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THE END FOR PLEDGE MUSIC

Crowdfunding site PledgeMusic has been called into liquidation after its owners failed to find a willing buyer after a rather public fall from grace. Hundreds of artists were not paid and some have threatened legal action.

Co-founder and former CEO Benji Rogers, who officially exited the company in early 2017 and was brought back in to try and salvage the business and help find a buyer, announced that the company has now been filed with the court in the U.K. for liquidation. 

In a statement published on Medium, Rogers said: “I would have given anything to have found the company a home, and it breaks my heart that you artists and your fans, who did not deserve to be put in this situation in the first place, have been left without what should rightfully be yours. 

“I will forever wonder if I could have done more in my limited role as a volunteer, and I wish that the company would have been more forthcoming with information. The vacuum created wild speculation and misinformation which ultimately, I believe hurt this process. We will never know.”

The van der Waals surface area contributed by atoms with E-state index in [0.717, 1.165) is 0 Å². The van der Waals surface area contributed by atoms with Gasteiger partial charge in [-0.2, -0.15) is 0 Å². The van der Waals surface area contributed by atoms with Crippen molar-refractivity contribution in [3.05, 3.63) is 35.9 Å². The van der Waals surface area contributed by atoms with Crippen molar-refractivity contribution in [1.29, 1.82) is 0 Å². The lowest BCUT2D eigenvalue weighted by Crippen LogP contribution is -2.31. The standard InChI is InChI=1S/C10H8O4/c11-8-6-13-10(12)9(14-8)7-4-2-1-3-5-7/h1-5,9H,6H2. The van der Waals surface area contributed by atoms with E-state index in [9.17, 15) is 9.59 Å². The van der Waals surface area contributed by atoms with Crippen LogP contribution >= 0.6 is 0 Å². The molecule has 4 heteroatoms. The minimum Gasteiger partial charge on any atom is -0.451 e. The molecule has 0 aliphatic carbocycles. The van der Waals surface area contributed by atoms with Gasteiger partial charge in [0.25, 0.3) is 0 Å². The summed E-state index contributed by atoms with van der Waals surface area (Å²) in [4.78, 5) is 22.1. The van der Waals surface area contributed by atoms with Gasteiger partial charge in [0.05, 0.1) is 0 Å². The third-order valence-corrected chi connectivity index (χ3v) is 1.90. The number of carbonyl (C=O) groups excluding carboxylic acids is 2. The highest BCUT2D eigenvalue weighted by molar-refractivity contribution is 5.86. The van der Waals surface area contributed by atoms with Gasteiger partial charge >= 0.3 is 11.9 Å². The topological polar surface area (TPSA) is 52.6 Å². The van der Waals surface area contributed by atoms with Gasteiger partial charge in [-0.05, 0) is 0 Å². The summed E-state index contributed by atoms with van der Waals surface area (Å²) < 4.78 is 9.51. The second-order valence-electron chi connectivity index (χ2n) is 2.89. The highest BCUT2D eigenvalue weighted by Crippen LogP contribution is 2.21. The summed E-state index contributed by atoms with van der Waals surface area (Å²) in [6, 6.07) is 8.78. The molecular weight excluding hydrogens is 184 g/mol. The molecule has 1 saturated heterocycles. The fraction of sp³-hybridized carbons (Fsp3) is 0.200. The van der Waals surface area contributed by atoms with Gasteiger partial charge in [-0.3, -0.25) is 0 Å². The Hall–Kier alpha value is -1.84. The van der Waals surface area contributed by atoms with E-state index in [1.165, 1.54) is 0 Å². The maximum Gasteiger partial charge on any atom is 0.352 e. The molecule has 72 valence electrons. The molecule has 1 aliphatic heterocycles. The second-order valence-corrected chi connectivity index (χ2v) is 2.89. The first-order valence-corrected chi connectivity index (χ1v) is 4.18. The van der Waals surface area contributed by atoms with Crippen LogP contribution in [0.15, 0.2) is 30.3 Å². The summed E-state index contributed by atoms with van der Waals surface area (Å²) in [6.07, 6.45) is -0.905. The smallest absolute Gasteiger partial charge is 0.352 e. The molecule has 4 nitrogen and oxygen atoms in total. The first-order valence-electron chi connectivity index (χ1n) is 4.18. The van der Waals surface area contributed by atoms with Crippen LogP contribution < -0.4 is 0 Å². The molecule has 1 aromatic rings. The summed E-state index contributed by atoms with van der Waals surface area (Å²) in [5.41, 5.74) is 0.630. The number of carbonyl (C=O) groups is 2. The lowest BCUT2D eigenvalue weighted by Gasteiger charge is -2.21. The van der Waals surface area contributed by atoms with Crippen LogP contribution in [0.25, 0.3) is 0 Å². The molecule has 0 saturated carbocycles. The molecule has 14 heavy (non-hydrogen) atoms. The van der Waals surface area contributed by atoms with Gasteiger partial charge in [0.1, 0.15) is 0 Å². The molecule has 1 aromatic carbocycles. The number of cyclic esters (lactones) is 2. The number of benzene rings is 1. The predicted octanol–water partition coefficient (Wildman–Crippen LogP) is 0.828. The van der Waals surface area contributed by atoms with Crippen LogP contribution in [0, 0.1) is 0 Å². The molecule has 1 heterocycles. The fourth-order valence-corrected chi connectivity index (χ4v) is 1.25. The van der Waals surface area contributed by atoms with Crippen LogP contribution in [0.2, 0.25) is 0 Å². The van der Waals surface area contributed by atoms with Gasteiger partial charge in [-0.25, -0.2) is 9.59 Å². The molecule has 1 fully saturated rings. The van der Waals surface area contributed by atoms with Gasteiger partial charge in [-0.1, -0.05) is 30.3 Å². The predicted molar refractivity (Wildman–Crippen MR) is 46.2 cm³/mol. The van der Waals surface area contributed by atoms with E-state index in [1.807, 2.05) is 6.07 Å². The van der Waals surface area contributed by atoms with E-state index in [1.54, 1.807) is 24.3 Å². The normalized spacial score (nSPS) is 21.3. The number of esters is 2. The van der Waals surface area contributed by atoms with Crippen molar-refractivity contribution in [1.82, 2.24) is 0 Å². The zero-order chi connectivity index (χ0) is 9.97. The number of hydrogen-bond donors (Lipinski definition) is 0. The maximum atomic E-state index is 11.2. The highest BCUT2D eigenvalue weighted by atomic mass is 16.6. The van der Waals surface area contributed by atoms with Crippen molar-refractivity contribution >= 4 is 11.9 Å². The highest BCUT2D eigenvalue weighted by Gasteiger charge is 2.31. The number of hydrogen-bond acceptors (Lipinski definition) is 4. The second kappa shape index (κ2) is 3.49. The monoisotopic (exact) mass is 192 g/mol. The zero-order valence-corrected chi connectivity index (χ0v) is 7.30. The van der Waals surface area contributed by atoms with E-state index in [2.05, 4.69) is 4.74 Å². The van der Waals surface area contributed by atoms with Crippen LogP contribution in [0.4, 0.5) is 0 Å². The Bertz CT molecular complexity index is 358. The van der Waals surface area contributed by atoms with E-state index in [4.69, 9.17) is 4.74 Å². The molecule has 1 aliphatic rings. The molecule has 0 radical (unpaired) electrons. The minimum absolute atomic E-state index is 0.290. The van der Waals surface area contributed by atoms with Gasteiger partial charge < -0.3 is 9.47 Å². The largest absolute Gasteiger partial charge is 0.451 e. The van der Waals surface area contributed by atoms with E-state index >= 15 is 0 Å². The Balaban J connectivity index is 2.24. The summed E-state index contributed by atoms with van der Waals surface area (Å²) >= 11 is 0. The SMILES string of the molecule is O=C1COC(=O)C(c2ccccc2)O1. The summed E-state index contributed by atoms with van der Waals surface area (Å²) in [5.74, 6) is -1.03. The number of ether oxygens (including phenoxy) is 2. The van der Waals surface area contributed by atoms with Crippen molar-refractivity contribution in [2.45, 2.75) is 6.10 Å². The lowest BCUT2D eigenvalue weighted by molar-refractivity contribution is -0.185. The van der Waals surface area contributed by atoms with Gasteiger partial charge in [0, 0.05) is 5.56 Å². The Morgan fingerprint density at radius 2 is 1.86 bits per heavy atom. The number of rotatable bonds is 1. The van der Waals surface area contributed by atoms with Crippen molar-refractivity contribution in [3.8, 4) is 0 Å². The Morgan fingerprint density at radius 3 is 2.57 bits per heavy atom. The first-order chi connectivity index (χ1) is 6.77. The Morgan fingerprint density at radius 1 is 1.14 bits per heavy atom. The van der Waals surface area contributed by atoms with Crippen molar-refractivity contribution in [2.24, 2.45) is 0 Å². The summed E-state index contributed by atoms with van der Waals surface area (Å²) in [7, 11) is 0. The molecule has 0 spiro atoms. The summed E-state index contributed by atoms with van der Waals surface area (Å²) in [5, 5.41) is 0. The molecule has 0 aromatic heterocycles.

There’s still a semblance of hope—the liquidator, aka the Official Receiver, could still find a buyer to make right of the situation and pay back artists “at least some” of what they are owed, Rogers added. 

Reports first started surfacing in June last year of the company failing to pay artists the money they had raised from fans on the platform. The complaints got louder early this year when it was revealed that key personnel had left the London office, which was reportedly in a skeleton state, before the company was called into administration with major debts. 

Trade orgs across the British music business have united to support the artists impacted with the Musicians’ Union launching a survey to scope out the scale of the damage. UK MusicMusic Managers Forum, the Association of Independent Music,Help Musicians UKPRS Foundation and International Showcase Fund partners are backing the effort. In addition, U.K. Music Deputy CEO Tom Kiehl has called on the government to take urgent action to prevent a repeat of the scandal. 

In a letter to Business Minister Kelly Tolhurst, Kiehl wrote: “The winding up of this company represents an entirely unsatisfactory development for the many music fans and creators who have invested so much into projects through this scheme.

“I ask you to again consider the merits of a ministerial referral to the Competition and Markets Authority to investigate what went wrong with this case.  

“I would also like to ask you to consider taking up the case with the Financial Conduct Authority, which holds responsibility for regulating certain types of crowdfunding, to consider the activities of PledgeMusic and whether there have been any regulatory breaches. 

“Furthermore, I would like to ask for a meeting with you to consider further possible Government interventions to ensure the issues which have arisen from PledgeMusic can never happen again.”

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